What Is the Healthiest Way to Sit?
You know that feeling you get when you’re sitting and you start to feel uncomfortable? Perhaps the way that you’re sitting isn’t the best for your health. Considering most of us spend half our waking hours sitting down, if we don’t know the right techniques for how to do this properly then chances are good that not only will our condition worsen but also never get better.
As a general rule, for a healthy sitting posture, you should sit back as far as possible on the seat so that your back and buttocks can be supported well. The feet should be flat on the floor. Keep the seat as elevated as possible. Don’t cross your legs. Hips should be slightly higher than knees.
Not sitting in a healthy posture can really slow you down. Fortunately, there are things that I have learned as a chiropractor, ergonomic adviser, and ergonomic designer on how to deal with back issues and sitting posture! This article shares some research-based best practices for sitting that can relieve your symptoms of discomfort while seated.
Sit with the Correct Angles
You may think that you can just sit on a chair and get work done, but there are actually two important factors to consider when sitting. The first thing is your seat angle. You should make sure the front of your hips are at a higher angle relative to your knees or it might have adverse health effects for some people like increased pressure in their lumbar spine and lower extremities as well as poor circulation due to decreased blood flow from gravity pooling.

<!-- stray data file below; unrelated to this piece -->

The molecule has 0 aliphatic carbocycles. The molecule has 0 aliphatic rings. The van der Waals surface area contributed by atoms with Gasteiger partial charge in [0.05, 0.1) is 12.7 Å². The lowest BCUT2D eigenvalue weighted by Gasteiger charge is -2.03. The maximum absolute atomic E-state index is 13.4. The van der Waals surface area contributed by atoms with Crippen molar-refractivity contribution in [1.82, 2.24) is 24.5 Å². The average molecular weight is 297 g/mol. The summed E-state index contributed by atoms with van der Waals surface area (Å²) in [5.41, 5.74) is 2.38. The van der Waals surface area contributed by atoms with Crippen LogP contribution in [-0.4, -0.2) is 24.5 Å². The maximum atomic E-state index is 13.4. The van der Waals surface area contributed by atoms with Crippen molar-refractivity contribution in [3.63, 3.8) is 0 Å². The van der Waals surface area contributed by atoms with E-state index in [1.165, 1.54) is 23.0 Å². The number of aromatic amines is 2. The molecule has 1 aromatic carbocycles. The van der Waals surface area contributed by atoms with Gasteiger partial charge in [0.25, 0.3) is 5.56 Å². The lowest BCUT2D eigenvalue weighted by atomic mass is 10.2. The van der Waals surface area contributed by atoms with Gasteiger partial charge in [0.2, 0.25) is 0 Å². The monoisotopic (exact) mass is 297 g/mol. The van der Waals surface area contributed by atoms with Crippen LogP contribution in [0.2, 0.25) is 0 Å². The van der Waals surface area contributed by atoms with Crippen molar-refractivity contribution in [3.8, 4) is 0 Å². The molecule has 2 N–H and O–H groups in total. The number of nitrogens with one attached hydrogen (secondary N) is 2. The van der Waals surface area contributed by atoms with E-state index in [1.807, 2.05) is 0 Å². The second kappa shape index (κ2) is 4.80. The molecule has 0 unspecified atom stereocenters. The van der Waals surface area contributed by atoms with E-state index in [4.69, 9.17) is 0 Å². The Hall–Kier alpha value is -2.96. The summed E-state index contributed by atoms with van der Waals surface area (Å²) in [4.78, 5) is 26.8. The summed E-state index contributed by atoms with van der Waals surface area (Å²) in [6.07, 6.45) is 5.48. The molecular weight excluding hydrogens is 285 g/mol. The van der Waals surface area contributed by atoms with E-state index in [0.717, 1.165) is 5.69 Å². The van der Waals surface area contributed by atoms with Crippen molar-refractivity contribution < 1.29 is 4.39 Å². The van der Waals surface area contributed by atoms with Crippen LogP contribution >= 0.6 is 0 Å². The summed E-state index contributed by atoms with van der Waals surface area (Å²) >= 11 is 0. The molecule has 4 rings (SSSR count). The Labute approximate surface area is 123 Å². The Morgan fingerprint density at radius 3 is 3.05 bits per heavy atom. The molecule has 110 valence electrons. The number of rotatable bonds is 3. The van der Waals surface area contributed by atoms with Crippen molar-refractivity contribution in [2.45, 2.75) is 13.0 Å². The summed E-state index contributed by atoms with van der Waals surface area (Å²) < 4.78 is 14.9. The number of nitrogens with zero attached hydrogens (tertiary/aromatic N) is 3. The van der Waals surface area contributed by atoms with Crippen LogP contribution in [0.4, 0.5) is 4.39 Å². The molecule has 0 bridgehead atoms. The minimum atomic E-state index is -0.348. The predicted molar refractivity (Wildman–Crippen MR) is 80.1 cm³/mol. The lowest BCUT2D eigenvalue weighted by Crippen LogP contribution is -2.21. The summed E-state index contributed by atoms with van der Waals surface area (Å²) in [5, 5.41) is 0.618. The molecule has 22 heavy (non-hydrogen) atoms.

Following that, consider the angle at which your knees should be bent. Generally, it is recommended for your knees to lie directly over your ankles in order to alleviate nerve or circulation issues.
Contrary to what you may have heard, people with back pain should actually not sit up straight. In fact, it is important for those who suffer from chronic back pains to recline their chairs as far down as 110 degrees so that the pressure on their spinal discs will be reduced by 35%.
In case of back pain, you should avoid stooping or slouching forward. In such a posture, your spinal cord is compressed and you are imposing substantial stress on your back, as shown in the chart.
In studies, the optimal recline angle for reducing disc pressure was 135 degrees, but using that position to work is simply unfeasible. Through the use of sEMG scans with various seating angles with my patients, I have found that most people feel comfortable in the 8-13 degree range or roughly 3-4 inches high hips compared to knees.
You need to be aware of your sitting knee angle since it affects how your lower body positions.
- Never cross your legs while you sit.
- Maintain an angle of 90 to 110 degrees with your knees bent
- Be sure your two feet are planted firmly on the ground. You should keep your feet shoulder-width apart or more. By placing your feet this way, you will move from your hips and not from your spine.
- Placing your body in this type of neutral position will allow your back to rest and improve blood flow. Moving throughout the day is always essential, even if you have a perfect neutral posture. As a rule of thumb, the best posture is always one that moves.